I think AdianII may be touching an area I am unfamiliar with, so heed his advise well. I have never tested a set reliant on the monitor before :-/

stigweed 20th September, 2002 06:21 PM

How about ati? I have a radeon 9000, just sold the gf2 mx. The whole thing doens't sound too good anyway.

mrpcman 20th September, 2002 08:18 PM

Quote:

Originally posted by unclemojo
I'm confused a bit now. Are the glasses you are talking about dependant on the monitor for resolution? The ones I've tested require no monitor support at all. You don't need a monitor, only the glasses to view through.

I think AdianII may be touching an area I am unfamiliar with, so heed his advise well. I have never tested a set reliant on the monitor before :-/

what he's talking about are the 3d glasses that work off your screen itself. those are the ones you see packaged with some of the video cards out there. Remeber those cheap glasses you put on from cereal boxes and stuff? same idea.

unclemojo 21st September, 2002 03:32 AM

ahhhh, OK, now I get it. Yeah, I've never tested them. I've only tested the 3D eyeware alone without monitor support. Might work a lot better though, since it uses the mon for extra kuice. All I've tested have looked like booty :(

SteveI 21st September, 2002 03:46 AM

Interesting.. I have a new card I just bought for my daughter... ECS SiS315, it has a port for 3d glasses. I've never given it a second thought until now. hmm...

AidanII, is this the kind of set up you're talking about, where the glasses connect to a video card that supports it?

drow_elf 21st September, 2002 06:10 AM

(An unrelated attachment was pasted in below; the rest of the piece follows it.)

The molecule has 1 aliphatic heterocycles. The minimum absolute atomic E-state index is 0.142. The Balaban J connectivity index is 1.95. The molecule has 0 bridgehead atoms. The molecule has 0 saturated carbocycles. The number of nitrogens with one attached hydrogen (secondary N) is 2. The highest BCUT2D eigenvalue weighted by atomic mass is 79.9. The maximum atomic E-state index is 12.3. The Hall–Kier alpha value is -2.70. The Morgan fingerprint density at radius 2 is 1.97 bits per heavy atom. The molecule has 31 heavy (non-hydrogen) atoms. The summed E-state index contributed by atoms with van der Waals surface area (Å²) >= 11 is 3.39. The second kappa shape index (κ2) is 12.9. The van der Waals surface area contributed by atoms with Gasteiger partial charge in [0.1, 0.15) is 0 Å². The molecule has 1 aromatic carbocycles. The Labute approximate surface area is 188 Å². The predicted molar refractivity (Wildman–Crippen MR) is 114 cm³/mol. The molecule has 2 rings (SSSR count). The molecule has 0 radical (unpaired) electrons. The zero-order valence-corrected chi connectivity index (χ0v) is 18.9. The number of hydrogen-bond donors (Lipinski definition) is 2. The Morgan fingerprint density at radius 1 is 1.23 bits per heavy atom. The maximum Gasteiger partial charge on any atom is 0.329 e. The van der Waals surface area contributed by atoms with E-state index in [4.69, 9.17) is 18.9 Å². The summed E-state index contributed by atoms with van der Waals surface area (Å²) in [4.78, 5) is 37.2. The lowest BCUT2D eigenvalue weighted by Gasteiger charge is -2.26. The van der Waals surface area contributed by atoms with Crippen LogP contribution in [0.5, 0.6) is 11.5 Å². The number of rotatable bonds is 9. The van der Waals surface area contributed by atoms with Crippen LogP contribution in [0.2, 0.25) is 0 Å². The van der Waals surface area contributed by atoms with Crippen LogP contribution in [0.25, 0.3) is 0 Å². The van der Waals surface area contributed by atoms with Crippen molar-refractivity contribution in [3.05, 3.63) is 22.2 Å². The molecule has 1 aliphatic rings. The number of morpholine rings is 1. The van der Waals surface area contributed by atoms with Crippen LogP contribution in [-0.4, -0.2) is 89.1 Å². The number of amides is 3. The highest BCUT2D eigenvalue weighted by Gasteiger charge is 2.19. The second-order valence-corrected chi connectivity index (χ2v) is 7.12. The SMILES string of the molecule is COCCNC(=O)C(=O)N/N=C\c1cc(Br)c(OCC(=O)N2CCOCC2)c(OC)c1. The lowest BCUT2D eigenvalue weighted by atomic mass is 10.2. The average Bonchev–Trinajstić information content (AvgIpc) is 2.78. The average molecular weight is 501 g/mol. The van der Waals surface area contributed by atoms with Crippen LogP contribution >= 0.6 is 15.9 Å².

there a two main ways to render a 3d screen: a red-blue glasses! hard on the eyes but cheap and fairly easy on the hardware and pocket. the other way is to keep two pictures of the screen that are offset according to depth (close objects are more offset and far objects are barely offset) and cycle between them, then using special glasses blind your left or right eye (like a shutter; or like a digital clock) in sync with the two images.

i've also seen a 3rd way but i dont think you could do it with any home equip: it was at the spiderman ride in islands of adventure FL. i think they used polarized glasess and projected two different polarized images; but i'm not sure)

Aedan 22nd September, 2002 08:30 PM

Yes, I went and looked up the EDimensional glasses after Stigweed posted. They're LCD shutter glasses.

SteveI: Some graphics cards have a dedicated connector. Most nVidia cards don't, but nVidia has adopted ELSA's DCC triggering standard. This uses one of the DCC channels to switch panels on the glasses, so the glasses have a connector that goes between the VGA connector on the gfx card, and the VGA connector on the monitor lead.

Drow_Elf: Indeed, you're correct about all three ways of generating stereoscopic images. The third way is indeed to use two projectors (or a specialist stereoscopic projector) with opposing polarisers and polarised glasses for viewing. This requires a special screen to project onto however, as projecting into a standard screen will screw up the polarisation!


NB: The nVidia drivers (30.82) currently support BOTH Red-Blue and LCD shutter glasses. In order to activate this feature, you have to download the stereoscopic add-on to add this feature into the nVidia drivers. These can be found under "Games, Utilities and Tools" then "Consumer 3D Stereo".

AidanII

dimmreaper 22nd September, 2002 09:15 PM

Can't I just get optic nerve connection implants? Plug myself right in to the analog output? :rolling:

unclemojo 22nd September, 2002 11:34 PM

I rather like the idea of being jacked in also :cool: